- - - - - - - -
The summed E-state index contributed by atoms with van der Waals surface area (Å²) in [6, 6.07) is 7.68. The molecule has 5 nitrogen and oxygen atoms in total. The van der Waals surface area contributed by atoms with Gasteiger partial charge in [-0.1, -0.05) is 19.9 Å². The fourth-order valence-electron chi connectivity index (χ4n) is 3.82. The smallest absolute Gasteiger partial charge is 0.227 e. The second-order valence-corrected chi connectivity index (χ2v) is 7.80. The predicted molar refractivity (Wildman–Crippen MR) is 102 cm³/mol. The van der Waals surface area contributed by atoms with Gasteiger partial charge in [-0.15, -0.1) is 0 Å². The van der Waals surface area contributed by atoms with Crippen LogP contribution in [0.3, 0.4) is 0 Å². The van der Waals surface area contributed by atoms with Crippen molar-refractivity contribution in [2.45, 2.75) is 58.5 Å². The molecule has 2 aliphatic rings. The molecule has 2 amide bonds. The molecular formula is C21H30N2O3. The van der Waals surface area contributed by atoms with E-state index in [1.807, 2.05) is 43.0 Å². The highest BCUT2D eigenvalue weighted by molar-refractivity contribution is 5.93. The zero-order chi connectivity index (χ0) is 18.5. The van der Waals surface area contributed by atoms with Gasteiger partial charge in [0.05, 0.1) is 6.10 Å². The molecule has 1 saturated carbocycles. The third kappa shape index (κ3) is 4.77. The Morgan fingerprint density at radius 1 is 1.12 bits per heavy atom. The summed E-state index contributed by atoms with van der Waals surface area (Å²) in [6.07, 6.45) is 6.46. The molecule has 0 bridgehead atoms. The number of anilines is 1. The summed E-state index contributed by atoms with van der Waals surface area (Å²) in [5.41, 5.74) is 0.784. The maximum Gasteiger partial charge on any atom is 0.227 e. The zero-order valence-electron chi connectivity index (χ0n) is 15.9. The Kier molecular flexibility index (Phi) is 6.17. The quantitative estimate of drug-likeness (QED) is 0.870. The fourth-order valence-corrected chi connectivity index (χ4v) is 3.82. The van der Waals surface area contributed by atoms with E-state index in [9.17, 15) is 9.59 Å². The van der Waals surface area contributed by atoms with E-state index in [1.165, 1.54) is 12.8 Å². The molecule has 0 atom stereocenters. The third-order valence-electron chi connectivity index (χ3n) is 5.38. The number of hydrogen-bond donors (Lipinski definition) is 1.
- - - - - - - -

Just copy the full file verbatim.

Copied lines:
The summed E-state index contributed by atoms with van der Waals surface area (Å²) in [6, 6.07) is 7.68. The molecule has 5 nitrogen and oxygen atoms in total. The van der Waals surface area contributed by atoms with Gasteiger partial charge in [-0.1, -0.05) is 19.9 Å². The fourth-order valence-electron chi connectivity index (χ4n) is 3.82. The smallest absolute Gasteiger partial charge is 0.227 e. The second-order valence-corrected chi connectivity index (χ2v) is 7.80. The predicted molar refractivity (Wildman–Crippen MR) is 102 cm³/mol. The van der Waals surface area contributed by atoms with Gasteiger partial charge in [-0.15, -0.1) is 0 Å². The van der Waals surface area contributed by atoms with Crippen LogP contribution in [0.3, 0.4) is 0 Å². The van der Waals surface area contributed by atoms with Crippen molar-refractivity contribution in [2.45, 2.75) is 58.5 Å². The molecule has 2 aliphatic rings. The molecule has 2 amide bonds. The molecular formula is C21H30N2O3. The van der Waals surface area contributed by atoms with E-state index in [1.807, 2.05) is 43.0 Å². The highest BCUT2D eigenvalue weighted by molar-refractivity contribution is 5.93. The zero-order chi connectivity index (χ0) is 18.5. The van der Waals surface area contributed by atoms with Gasteiger partial charge in [0.05, 0.1) is 6.10 Å². The molecule has 1 saturated carbocycles. The third kappa shape index (κ3) is 4.77. The Morgan fingerprint density at radius 1 is 1.12 bits per heavy atom. The summed E-state index contributed by atoms with van der Waals surface area (Å²) in [6.07, 6.45) is 6.46. The molecule has 0 bridgehead atoms. The number of anilines is 1. The summed E-state index contributed by atoms with van der Waals surface area (Å²) in [5.41, 5.74) is 0.784. The maximum Gasteiger partial charge on any atom is 0.227 e. The zero-order valence-electron chi connectivity index (χ0n) is 15.9. The Kier molecular flexibility index (Phi) is 6.17. The quantitative estimate of drug-likeness (QED) is 0.870. The fourth-order valence-corrected chi connectivity index (χ4v) is 3.82. The van der Waals surface area contributed by atoms with E-state index in [9.17, 15) is 9.59 Å². The van der Waals surface area contributed by atoms with E-state index in [1.165, 1.54) is 12.8 Å². The molecule has 0 atom stereocenters. The third-order valence-electron chi connectivity index (χ3n) is 5.38. The number of hydrogen-bond donors (Lipinski definition) is 1.